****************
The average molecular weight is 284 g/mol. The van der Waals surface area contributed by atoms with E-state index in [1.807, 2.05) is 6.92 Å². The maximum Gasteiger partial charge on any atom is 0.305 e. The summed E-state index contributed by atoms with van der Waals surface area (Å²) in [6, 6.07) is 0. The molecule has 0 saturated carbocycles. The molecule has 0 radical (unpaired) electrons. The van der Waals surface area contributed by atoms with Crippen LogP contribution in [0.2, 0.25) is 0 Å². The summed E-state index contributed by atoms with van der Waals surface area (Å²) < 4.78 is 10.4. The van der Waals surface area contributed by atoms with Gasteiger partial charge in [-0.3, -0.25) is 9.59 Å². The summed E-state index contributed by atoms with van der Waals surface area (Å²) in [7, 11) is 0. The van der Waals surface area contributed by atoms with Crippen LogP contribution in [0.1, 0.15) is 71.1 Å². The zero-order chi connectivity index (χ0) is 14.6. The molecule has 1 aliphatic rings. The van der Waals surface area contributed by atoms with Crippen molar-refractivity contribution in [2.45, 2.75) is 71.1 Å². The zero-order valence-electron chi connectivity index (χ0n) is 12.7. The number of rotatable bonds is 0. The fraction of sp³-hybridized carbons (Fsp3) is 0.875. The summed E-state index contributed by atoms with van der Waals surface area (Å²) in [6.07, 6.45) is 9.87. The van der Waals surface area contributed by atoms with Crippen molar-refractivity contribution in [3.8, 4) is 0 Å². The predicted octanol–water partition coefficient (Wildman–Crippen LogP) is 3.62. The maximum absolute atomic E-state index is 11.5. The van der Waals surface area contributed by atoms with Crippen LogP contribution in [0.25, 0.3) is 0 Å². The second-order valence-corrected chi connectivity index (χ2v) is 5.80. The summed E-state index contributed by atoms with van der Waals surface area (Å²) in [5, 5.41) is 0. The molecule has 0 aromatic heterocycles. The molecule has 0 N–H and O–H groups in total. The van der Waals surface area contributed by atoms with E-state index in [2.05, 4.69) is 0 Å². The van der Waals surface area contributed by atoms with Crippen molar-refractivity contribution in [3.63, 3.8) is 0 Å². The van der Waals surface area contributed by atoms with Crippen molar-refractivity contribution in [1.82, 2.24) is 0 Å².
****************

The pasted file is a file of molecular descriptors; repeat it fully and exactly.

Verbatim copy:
The average molecular weight is 284 g/mol. The van der Waals surface area contributed by atoms with E-state index in [1.807, 2.05) is 6.92 Å². The maximum Gasteiger partial charge on any atom is 0.305 e. The summed E-state index contributed by atoms with van der Waals surface area (Å²) in [6, 6.07) is 0. The molecule has 0 saturated carbocycles. The molecule has 0 radical (unpaired) electrons. The van der Waals surface area contributed by atoms with Crippen LogP contribution in [0.2, 0.25) is 0 Å². The summed E-state index contributed by atoms with van der Waals surface area (Å²) < 4.78 is 10.4. The van der Waals surface area contributed by atoms with Gasteiger partial charge in [-0.3, -0.25) is 9.59 Å². The summed E-state index contributed by atoms with van der Waals surface area (Å²) in [7, 11) is 0. The van der Waals surface area contributed by atoms with Crippen LogP contribution in [0.1, 0.15) is 71.1 Å². The zero-order chi connectivity index (χ0) is 14.6. The molecule has 1 aliphatic rings. The van der Waals surface area contributed by atoms with Crippen molar-refractivity contribution in [2.45, 2.75) is 71.1 Å². The zero-order valence-electron chi connectivity index (χ0n) is 12.7. The number of rotatable bonds is 0. The fraction of sp³-hybridized carbons (Fsp3) is 0.875. The summed E-state index contributed by atoms with van der Waals surface area (Å²) in [6.07, 6.45) is 9.87. The van der Waals surface area contributed by atoms with Crippen molar-refractivity contribution in [3.8, 4) is 0 Å². The predicted octanol–water partition coefficient (Wildman–Crippen LogP) is 3.62. The maximum absolute atomic E-state index is 11.5. The van der Waals surface area contributed by atoms with Crippen LogP contribution in [0.25, 0.3) is 0 Å². The second-order valence-corrected chi connectivity index (χ2v) is 5.80. The summed E-state index contributed by atoms with van der Waals surface area (Å²) in [5, 5.41) is 0. The molecule has 0 aromatic heterocycles. The molecule has 0 N–H and O–H groups in total. The van der Waals surface area contributed by atoms with E-state index in [2.05, 4.69) is 0 Å². The van der Waals surface area contributed by atoms with Crippen molar-refractivity contribution in [3.63, 3.8) is 0 Å². The van der Waals surface area contributed by atoms with Crippen molar-refractivity contribution in [1.82, 2.24) is 0 Å².